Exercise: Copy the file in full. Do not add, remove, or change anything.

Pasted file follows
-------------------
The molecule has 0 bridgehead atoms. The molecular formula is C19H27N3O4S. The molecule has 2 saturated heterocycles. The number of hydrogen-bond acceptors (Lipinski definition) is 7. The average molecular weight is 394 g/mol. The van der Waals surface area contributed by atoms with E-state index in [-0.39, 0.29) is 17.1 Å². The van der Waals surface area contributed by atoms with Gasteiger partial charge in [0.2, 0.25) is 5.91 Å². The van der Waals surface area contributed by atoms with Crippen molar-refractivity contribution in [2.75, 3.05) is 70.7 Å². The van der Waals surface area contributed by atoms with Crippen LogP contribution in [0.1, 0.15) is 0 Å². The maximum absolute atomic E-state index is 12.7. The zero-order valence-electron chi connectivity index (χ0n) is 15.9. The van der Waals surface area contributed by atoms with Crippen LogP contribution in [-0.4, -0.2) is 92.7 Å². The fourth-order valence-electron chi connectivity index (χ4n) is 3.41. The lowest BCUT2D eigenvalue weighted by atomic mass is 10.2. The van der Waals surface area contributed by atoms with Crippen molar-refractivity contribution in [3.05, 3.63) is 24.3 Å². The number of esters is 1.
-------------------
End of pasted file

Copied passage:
The molecule has 0 bridgehead atoms. The molecular formula is C19H27N3O4S. The molecule has 2 saturated heterocycles. The number of hydrogen-bond acceptors (Lipinski definition) is 7. The average molecular weight is 394 g/mol. The van der Waals surface area contributed by atoms with E-state index in [-0.39, 0.29) is 17.1 Å². The van der Waals surface area contributed by atoms with Gasteiger partial charge in [0.2, 0.25) is 5.91 Å². The van der Waals surface area contributed by atoms with Crippen molar-refractivity contribution in [2.75, 3.05) is 70.7 Å². The van der Waals surface area contributed by atoms with Crippen LogP contribution in [0.1, 0.15) is 0 Å². The maximum absolute atomic E-state index is 12.7. The zero-order valence-electron chi connectivity index (χ0n) is 15.9. The van der Waals surface area contributed by atoms with Crippen LogP contribution in [-0.4, -0.2) is 92.7 Å². The fourth-order valence-electron chi connectivity index (χ4n) is 3.41. The lowest BCUT2D eigenvalue weighted by atomic mass is 10.2. The van der Waals surface area contributed by atoms with Crippen molar-refractivity contribution in [3.05, 3.63) is 24.3 Å². The number of esters is 1.